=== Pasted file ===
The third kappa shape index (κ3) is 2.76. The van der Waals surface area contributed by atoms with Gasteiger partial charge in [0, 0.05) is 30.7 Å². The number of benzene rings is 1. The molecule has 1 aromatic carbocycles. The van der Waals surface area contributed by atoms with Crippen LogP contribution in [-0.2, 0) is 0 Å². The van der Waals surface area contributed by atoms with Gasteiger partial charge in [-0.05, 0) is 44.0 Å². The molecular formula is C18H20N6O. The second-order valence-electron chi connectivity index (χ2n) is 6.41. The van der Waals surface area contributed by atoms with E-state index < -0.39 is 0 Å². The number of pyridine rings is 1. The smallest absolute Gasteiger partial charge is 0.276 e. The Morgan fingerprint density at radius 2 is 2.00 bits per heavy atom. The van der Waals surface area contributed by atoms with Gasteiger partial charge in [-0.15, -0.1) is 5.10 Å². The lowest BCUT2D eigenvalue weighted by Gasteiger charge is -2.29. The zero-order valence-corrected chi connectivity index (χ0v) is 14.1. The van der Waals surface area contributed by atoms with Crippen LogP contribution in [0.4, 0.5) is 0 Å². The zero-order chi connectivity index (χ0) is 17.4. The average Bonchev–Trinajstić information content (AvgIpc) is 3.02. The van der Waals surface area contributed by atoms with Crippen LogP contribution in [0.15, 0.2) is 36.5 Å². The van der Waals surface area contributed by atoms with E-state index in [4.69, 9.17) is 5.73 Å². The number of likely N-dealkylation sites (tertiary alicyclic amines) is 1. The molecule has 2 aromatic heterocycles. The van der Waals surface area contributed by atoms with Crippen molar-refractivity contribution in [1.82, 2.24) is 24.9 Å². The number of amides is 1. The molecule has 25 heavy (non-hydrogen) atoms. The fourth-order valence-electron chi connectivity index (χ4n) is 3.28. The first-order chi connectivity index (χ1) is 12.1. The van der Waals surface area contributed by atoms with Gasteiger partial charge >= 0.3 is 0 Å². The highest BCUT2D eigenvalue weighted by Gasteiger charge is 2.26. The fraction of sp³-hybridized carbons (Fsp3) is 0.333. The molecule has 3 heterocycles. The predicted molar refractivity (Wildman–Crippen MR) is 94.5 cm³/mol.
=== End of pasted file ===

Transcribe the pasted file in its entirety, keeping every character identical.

The third kappa shape index (κ3) is 2.76. The van der Waals surface area contributed by atoms with Gasteiger partial charge in [0, 0.05) is 30.7 Å². The number of benzene rings is 1. The molecule has 1 aromatic carbocycles. The van der Waals surface area contributed by atoms with Crippen LogP contribution in [-0.2, 0) is 0 Å². The van der Waals surface area contributed by atoms with Gasteiger partial charge in [-0.05, 0) is 44.0 Å². The molecular formula is C18H20N6O. The second-order valence-electron chi connectivity index (χ2n) is 6.41. The van der Waals surface area contributed by atoms with E-state index < -0.39 is 0 Å². The number of pyridine rings is 1. The smallest absolute Gasteiger partial charge is 0.276 e. The Morgan fingerprint density at radius 2 is 2.00 bits per heavy atom. The van der Waals surface area contributed by atoms with Gasteiger partial charge in [-0.15, -0.1) is 5.10 Å². The lowest BCUT2D eigenvalue weighted by Gasteiger charge is -2.29. The zero-order valence-corrected chi connectivity index (χ0v) is 14.1. The van der Waals surface area contributed by atoms with Crippen LogP contribution in [0.4, 0.5) is 0 Å². The zero-order chi connectivity index (χ0) is 17.4. The average Bonchev–Trinajstić information content (AvgIpc) is 3.02. The van der Waals surface area contributed by atoms with Crippen LogP contribution in [0.15, 0.2) is 36.5 Å². The van der Waals surface area contributed by atoms with E-state index in [4.69, 9.17) is 5.73 Å². The number of likely N-dealkylation sites (tertiary alicyclic amines) is 1. The molecule has 2 aromatic heterocycles. The van der Waals surface area contributed by atoms with Crippen molar-refractivity contribution in [1.82, 2.24) is 24.9 Å². The number of amides is 1. The molecule has 25 heavy (non-hydrogen) atoms. The fourth-order valence-electron chi connectivity index (χ4n) is 3.28. The first-order chi connectivity index (χ1) is 12.1. The van der Waals surface area contributed by atoms with Gasteiger partial charge >= 0.3 is 0 Å². The highest BCUT2D eigenvalue weighted by Gasteiger charge is 2.26. The fraction of sp³-hybridized carbons (Fsp3) is 0.333. The molecule has 3 heterocycles. The predicted molar refractivity (Wildman–Crippen MR) is 94.5 cm³/mol.